Monty’s Double C’est Moi

A number of good things about I WAS MONTY’S DOUBLE. It never mentions Operation Mincemeat, but the events of the film are happening alongside those of THE MAN WHO NEVER WAS, both plots concerning misleading Hitler about the proposed site of D Day. One worked by floating a dead body with fake documents off the coast of Franco’s Spain, the other by leaking the movements of a lifelike Field Marshal Montgomery impersonator recruited from the acting profession. And, weirdly, Clifton Webb, the star of the big-budget ‘Scope Deluxe Color Fox production, could have made a passable Monty or Monty Double himself. The filmmakers did consider hiring a movie star to play the part, before latching onto the genius idea of letting M.E. Clifton James, Montgomery’s actual real-life double and the author of the source memoir, play himself.

Given that, it’s a terrible shame they didn’t also cast the real intelligence officer who recruited James — David Niven. The idea MUST have been considered. I don’t know whether Niv was unaffordable, unavailable, or didn’t want to take part in a travesty. It would have elevated the film enormously, though his chum John Mills is excellent in the part.

Cecil Parker makes everything good.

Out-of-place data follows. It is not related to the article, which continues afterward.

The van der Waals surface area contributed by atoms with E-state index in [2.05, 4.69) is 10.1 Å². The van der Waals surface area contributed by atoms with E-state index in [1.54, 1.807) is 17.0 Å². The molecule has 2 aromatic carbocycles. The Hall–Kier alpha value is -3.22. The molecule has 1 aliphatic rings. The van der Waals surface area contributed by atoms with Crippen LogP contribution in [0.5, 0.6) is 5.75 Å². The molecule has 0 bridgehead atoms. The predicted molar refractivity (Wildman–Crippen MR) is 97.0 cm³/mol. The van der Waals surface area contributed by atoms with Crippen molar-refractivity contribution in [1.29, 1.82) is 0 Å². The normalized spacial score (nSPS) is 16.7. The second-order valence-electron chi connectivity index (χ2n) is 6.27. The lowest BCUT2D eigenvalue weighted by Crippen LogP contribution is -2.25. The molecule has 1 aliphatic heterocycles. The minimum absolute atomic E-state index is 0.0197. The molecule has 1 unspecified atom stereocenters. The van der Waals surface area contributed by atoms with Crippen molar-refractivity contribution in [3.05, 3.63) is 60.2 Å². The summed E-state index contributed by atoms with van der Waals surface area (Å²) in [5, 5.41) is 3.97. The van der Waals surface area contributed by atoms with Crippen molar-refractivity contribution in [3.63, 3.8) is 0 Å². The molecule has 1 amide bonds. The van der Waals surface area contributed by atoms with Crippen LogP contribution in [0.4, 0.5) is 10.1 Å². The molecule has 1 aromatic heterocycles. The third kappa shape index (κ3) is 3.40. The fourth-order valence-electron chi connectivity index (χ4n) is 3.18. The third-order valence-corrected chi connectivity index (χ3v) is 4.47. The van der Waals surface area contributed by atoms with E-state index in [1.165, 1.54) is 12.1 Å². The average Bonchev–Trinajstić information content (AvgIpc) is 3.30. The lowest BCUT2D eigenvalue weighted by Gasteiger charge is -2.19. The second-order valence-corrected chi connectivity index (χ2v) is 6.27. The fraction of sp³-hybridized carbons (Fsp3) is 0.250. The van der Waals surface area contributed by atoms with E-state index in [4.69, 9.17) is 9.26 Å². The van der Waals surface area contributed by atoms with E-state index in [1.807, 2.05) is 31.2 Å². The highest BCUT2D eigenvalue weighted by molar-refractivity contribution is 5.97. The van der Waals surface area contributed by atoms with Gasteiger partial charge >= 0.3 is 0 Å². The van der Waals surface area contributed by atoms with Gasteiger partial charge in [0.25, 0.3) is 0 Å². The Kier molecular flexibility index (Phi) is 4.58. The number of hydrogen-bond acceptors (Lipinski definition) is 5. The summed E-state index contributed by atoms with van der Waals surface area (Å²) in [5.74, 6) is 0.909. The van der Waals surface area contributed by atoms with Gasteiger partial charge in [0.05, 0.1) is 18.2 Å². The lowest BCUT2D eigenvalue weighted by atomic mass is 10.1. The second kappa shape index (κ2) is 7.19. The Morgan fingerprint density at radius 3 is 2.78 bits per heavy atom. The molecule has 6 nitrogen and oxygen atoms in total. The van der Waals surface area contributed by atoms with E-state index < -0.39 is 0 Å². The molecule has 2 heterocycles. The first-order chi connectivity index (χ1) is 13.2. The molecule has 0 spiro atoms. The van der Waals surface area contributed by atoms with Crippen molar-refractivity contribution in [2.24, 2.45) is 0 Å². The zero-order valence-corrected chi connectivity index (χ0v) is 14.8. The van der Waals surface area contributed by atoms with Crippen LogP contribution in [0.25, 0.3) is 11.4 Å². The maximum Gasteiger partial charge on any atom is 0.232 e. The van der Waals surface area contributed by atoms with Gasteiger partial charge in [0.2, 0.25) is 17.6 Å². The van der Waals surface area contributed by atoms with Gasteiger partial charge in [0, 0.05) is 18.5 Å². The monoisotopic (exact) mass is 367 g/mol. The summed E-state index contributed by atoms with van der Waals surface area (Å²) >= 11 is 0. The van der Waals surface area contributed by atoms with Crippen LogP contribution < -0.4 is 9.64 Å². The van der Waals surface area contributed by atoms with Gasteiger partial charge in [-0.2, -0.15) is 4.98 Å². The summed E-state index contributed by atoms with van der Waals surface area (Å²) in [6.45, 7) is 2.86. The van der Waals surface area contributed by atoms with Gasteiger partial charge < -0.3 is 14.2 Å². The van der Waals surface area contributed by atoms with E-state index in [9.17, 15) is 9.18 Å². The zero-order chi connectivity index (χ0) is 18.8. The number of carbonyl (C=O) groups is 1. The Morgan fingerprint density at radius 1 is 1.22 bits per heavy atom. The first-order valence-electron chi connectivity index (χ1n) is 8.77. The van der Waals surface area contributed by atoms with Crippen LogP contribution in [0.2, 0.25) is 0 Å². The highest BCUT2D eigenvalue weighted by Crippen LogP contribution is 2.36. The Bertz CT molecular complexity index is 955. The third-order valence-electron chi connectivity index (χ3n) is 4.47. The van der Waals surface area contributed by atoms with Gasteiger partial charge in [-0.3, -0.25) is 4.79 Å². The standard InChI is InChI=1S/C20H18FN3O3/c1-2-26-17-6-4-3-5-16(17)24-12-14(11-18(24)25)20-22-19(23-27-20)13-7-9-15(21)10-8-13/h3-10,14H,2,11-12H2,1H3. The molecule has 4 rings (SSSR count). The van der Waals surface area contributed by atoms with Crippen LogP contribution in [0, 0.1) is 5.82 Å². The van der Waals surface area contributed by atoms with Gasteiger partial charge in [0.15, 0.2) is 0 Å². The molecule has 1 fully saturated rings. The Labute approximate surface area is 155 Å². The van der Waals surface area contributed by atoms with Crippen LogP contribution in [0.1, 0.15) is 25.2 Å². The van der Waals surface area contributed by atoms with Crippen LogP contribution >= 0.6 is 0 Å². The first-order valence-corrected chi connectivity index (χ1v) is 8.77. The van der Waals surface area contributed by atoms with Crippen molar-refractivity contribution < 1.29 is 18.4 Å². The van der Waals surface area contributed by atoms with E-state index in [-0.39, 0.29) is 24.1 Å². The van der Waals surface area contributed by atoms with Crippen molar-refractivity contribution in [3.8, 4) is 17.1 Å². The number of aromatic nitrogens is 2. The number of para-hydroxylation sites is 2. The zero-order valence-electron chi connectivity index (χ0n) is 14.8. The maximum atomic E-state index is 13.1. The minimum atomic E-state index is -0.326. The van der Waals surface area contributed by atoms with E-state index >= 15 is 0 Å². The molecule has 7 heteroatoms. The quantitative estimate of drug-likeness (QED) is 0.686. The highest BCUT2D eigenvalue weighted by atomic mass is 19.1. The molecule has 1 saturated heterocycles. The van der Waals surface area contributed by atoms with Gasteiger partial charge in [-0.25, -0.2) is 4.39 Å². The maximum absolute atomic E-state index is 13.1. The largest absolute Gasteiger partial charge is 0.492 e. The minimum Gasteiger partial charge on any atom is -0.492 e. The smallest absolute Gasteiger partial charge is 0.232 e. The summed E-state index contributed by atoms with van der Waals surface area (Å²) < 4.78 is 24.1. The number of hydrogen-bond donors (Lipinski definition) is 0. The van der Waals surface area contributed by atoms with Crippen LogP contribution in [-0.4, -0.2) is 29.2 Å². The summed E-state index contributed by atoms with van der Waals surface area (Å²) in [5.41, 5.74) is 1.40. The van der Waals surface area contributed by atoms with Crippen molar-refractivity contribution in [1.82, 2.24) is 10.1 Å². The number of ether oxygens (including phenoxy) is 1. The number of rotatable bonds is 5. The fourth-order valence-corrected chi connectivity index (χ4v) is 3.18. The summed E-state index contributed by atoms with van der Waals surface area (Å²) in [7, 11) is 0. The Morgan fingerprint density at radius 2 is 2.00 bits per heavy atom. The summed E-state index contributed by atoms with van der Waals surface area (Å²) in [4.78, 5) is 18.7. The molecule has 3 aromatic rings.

Supposedly, the film is fairly true to life, except for the invention out of whole cloth of an action climax where the Nazis try to kidnap the ersatz Monty. This is the sequence where director John Guillermin pulls out all the stops, which mainly involves suspenseful tracking shots depicting POV and reaction of various characters, putting the audience right in there. Too bad none of it happened. It feels stylish yet inauthentic as you watch it, partly because the rest of the movie has yielded to, or embraced, the difficulties of the true-life adventure: moving in fits and starts, introducing and dropping a myriad of characters (where a fictioneer would have combined several into one), which does however allow plenty of room for beloved British character thesps. Also, the rest of the movie is played, and scored (by John Addison), as light comedy.

I don’t know if James’ memoir included all the stuff about stage fright and other bits tending to make fun of the acting profession, or at least having fun with the conjunction of war, espionage and acting. Screenwriter Bryan Forbes might be responsible for some of that.

I’m inclined to credit much of the visual panache of Guillermin’s most striking film, RAPTURE, to its French camera department, just because nothing else in his career seems to account for it. Elsewhere, he alternates weirdly between vigour and flair and living down to Welles’ characterisation of him as “one of the truly great incompetents.” His sadism comes through in a bit where a soldier gets shot and blood splashes the guy’s face — from a completely impossible angle. Guillermin obviously liked this bit so much (wrongly), he recycled it in EL CONDOR.

The next Guillermin film I watch will either be THE BRIDGE AT REMAGEN, because I have it, or THE TOWERING INFERNO, because I haven’t seen it since it’s first UK TV airing and I have next to no memory of it. How bad could it be? Don’t answer that.

Oh — apologies are due to Duncan Lamont — he’s disappointing in this but I was forgetting about his amazing turn in the first TV Quatermass. Unforgiveable.